Shopping Channel Host v. Guest Expert
Here is a loose overview of how shopping channels structure their programming, how you can deliver within the format in the role of the host, and some tricks of the trade that will put you a step ahead of the competition! Again, this isn’t the exact order of how you need to present and you don’t have to hit every single thing below, but it is a general format.
Shopping Channel Host v. Guest Expert
You will notice that most shopping channels usually also have a guest expert or brand ambassador there on behalf of the product being sold. it’s their role to support the host and provide any information about the product the host may not know. This can be the owner/inventor of the product, someone hired from the company to represent it, or even someone who has gone through training to speak on behalf of the product and company. Their job is to be dynamic and help the host communicate the features and benefits of the product. Guest experts do NOT list item numbers or price, take phone calls, or open or close the segment. They are the guest of the host’s show and are expected to stay in that role. This doesn’t mean that they should not have speaking points prepared and an idea of what they want to communicate, when, and how. But it does mean that it’s their role to be the guest in the host’s home and allow the host to be the lead.
a “The next item we have for sale is Flashy Lashes, the last lashes you’ll ever need to wear!”
b THEN problem -> solution -> product OR offer the problem, then introduce the product and solution (be sure to talk about what this means to the viewers and why they should care).
2: Item # & Price! This is not usually included in the audition for these net- works.
3: The hosts on these networks do talk about deals like “Interest free for $_ and if you put it on your QVC/HSN card, you get reduced shipping and handling!” OR “Today’s Top Value,” but you will usually skip this during the audition process. It is good for you to know, though.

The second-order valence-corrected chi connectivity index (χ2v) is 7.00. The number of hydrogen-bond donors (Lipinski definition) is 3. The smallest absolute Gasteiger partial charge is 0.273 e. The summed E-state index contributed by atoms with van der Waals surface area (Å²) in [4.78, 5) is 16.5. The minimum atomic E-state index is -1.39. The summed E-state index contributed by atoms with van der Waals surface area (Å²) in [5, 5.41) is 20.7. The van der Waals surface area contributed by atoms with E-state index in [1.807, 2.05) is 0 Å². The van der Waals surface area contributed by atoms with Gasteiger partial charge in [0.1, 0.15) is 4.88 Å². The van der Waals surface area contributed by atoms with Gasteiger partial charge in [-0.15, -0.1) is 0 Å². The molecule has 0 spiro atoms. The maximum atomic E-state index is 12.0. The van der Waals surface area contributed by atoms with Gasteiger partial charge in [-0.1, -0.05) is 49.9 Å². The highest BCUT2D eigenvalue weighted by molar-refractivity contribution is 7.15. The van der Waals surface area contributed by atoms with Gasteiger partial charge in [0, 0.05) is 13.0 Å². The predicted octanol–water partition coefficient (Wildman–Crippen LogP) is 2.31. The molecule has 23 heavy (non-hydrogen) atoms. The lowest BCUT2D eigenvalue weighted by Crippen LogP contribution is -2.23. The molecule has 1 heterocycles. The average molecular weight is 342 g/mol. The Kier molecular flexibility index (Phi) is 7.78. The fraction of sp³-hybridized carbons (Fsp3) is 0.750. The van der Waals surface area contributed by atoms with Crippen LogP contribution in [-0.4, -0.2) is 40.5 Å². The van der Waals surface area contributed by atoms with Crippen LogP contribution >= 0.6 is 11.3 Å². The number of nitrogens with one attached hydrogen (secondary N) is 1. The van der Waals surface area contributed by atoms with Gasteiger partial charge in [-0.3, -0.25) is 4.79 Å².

4: Story, feature -> Story, feature. We don’t just want to list of all the product specifications. Build a story or personal anecdotes around features to make them more interesting so we don’t just tune out.
5: Tour the product. How does it feel, taste, smell, etc.? The best way to do this is to look at the product and think of all the questions you might have if you were buying it as a consumer. Put it in their hands!
6: Figure out what it does and all the problems it’s addressing and then create stories to weave. For example, from the Flashy Lashes above: “You’ll never have to worry about mascara running or flaking on you again!” (problem it solves) “I can’t tell you all of the mascaras I’ve gone through that have flaked all over my under-eyes or ran down my face when I sneezed. It can be such a mess!” (story to support the problem)
7: You are always talking to “HER,” as your demographic is made up almost entirely of women, ages forty and up. Remember, this means speaking to one person! Avoid “you all,” “everybody,” “everyone,” etc.
8: You want to take a casual conversational tone and presenting approach. That means speaking at a warmer, slower conversational pace, as if you are talking to an acquaintance you want to get to know more and become friends. This is NOT a hard sell!
9: Don’t overwhelm with facts and figures. Think about explaining things in a way that your grandmother would be able to follow.
10: Be self-deprecating and always assure your audience you’re on their team. Examples: “I’m no tech wizard. If it has more than three steps, I’m done!” “We moms need to stick together.” “Hey, if you’re like me, you’re a little klutzy.”
Popular shopping networks include:
For more on the main areas of hosting, check out the all-new book,
Shannon O’Dowd is an on-camera host, commercial spokesperson, & media training/on-camera instructor. Shannon has been working on both sides of the camera for well over a decade. I eat, sleep, and breath on-camera training and coaching. I Literally wrote the book on how to prepare and embellish your on-camera performance. Finding talent managers and eventually agents means focusing on building out your resume, headshots, and sizzle reel. Having on-camera training can get you ready for the audition. I go above and beyond for my clients and teach up and coming professionals and established talent all over the Los Angeles area. Reach out! I want to continue to build a thriving community of entertainers.